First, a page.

In April it was first announced that Alaska would be taking over Virgin America in a ~$2.6 billion deal.
Unfortunately there have been rolling delays in the closing of the deal, which have been caused by the Department of Justice not giving the deal their blessing. Rumor had it that the DOJ was asking Alaska to cut codesharing ties with either American and/or Delta, to ensure that sufficient competition remains. On top of that, the DOJ allegedly also asked the new airline to give up several gates in both Los Angeles and San Francisco. Combined, these changes could cost Alaska hundreds of millions of dollars in revenue per year.
Last we heard, it sounded like the merger’s closing was being pushed off until 2017, though that seems to have abruptly changed, as the merger is finally proceeding.
Bloomberg is reporting that Alaska Airlines has won U.S. antitrust approval for their acquisition of Virgin America. Unfortunately it’s coming at the expense of much of their codesharing agreement with American, apparently. I guess we’ll soon see what that looks like in practice.
Per the article:
Alaska Air agreed to “substantially reduce” the scope of a codeshare agreement with American Airlines to preserve competition, according to a filing Tuesday in federal court in Washington. The codeshare agreement allows each airline to market tickets for certain flights on the other’s network.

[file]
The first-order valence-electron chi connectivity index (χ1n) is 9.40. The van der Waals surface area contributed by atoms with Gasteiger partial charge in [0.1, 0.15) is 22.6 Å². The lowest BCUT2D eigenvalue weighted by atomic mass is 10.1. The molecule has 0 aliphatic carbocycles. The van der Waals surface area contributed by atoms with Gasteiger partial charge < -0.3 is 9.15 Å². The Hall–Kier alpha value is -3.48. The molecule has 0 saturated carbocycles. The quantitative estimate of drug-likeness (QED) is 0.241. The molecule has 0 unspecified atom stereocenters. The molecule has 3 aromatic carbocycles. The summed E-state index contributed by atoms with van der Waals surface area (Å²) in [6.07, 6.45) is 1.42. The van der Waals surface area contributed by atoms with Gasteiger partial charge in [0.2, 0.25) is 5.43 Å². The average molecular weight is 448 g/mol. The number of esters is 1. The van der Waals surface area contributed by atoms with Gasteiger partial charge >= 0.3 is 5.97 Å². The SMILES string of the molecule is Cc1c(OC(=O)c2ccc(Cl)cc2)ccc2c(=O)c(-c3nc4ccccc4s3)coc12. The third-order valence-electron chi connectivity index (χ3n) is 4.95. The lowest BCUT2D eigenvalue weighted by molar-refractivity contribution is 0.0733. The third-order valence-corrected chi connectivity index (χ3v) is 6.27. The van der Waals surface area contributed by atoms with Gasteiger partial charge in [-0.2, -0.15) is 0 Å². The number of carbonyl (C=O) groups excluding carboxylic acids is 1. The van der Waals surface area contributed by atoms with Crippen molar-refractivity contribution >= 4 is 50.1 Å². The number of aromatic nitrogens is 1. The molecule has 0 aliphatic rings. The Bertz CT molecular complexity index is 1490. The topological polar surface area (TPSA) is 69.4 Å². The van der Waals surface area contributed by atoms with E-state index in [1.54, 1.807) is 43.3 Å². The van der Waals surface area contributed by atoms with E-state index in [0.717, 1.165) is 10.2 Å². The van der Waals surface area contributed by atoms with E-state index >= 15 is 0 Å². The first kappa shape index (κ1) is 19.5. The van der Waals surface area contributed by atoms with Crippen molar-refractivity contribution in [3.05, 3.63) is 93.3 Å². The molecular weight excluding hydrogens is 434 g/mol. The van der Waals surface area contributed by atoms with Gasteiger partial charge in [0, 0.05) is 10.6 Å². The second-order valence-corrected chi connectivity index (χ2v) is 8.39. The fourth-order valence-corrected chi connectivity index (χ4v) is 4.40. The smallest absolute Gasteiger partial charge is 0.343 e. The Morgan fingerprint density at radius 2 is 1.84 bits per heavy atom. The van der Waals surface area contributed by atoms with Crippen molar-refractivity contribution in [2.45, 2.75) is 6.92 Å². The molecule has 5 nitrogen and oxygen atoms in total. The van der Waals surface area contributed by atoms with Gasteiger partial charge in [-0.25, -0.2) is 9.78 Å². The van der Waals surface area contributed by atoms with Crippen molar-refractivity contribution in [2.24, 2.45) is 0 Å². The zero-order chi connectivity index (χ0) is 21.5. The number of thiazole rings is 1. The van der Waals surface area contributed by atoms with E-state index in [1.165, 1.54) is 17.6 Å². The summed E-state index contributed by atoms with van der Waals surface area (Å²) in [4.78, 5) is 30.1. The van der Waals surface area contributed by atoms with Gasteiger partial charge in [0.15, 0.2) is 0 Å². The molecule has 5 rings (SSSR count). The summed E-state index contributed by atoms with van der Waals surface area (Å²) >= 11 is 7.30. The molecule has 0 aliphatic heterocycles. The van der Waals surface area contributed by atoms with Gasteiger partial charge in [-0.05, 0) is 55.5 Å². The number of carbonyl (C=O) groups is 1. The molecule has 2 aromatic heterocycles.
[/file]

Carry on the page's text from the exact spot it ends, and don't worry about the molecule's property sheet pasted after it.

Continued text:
The agreement with the Justice Department likely clears the way for the completion of the deal. The combined airline will become the fifth largest in the U.S. based on passenger traffic, displacing JetBlue Airways Corp., which lost to Alaska Air in the bidding to link up with Virgin America.
Wow! That’s an interesting twist for sure. What’s funny is that Alaska and Delta have been feuding in Seattle for years, though have continued to partner. You’d think that they would have tried to cut some ties with Delta first, but I suppose both airlines have realized that they’re better off working with one another than against one another.
I’ll be curious to see how much the partnership between Alaska and American is being cut, and what that looks like in practice. We still don’t know when exactly this deal will close.
What do you make of this development?